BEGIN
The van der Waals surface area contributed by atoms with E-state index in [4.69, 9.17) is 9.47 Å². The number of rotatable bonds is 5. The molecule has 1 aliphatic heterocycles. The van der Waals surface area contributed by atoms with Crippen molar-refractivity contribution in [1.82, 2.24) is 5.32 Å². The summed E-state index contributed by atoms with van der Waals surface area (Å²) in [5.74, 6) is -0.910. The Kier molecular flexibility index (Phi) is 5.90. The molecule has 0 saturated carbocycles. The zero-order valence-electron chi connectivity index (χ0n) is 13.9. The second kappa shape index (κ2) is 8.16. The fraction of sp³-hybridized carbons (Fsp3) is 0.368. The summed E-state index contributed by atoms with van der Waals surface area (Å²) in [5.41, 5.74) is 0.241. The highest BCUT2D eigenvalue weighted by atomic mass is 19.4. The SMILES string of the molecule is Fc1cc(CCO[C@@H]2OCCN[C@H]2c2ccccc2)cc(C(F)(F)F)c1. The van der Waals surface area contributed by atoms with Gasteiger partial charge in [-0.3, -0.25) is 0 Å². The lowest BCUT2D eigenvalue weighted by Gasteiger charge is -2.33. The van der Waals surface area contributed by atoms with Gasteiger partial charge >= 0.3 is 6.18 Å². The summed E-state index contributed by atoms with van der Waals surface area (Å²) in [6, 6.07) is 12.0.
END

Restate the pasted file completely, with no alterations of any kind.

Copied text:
The van der Waals surface area contributed by atoms with E-state index in [4.69, 9.17) is 9.47 Å². The number of rotatable bonds is 5. The molecule has 1 aliphatic heterocycles. The van der Waals surface area contributed by atoms with Crippen molar-refractivity contribution in [1.82, 2.24) is 5.32 Å². The summed E-state index contributed by atoms with van der Waals surface area (Å²) in [5.74, 6) is -0.910. The Kier molecular flexibility index (Phi) is 5.90. The molecule has 0 saturated carbocycles. The zero-order valence-electron chi connectivity index (χ0n) is 13.9. The second kappa shape index (κ2) is 8.16. The fraction of sp³-hybridized carbons (Fsp3) is 0.368. The summed E-state index contributed by atoms with van der Waals surface area (Å²) in [5.41, 5.74) is 0.241. The highest BCUT2D eigenvalue weighted by atomic mass is 19.4. The SMILES string of the molecule is Fc1cc(CCO[C@@H]2OCCN[C@H]2c2ccccc2)cc(C(F)(F)F)c1. The van der Waals surface area contributed by atoms with Gasteiger partial charge in [-0.3, -0.25) is 0 Å². The lowest BCUT2D eigenvalue weighted by Gasteiger charge is -2.33. The van der Waals surface area contributed by atoms with Gasteiger partial charge >= 0.3 is 6.18 Å². The summed E-state index contributed by atoms with van der Waals surface area (Å²) in [6, 6.07) is 12.0.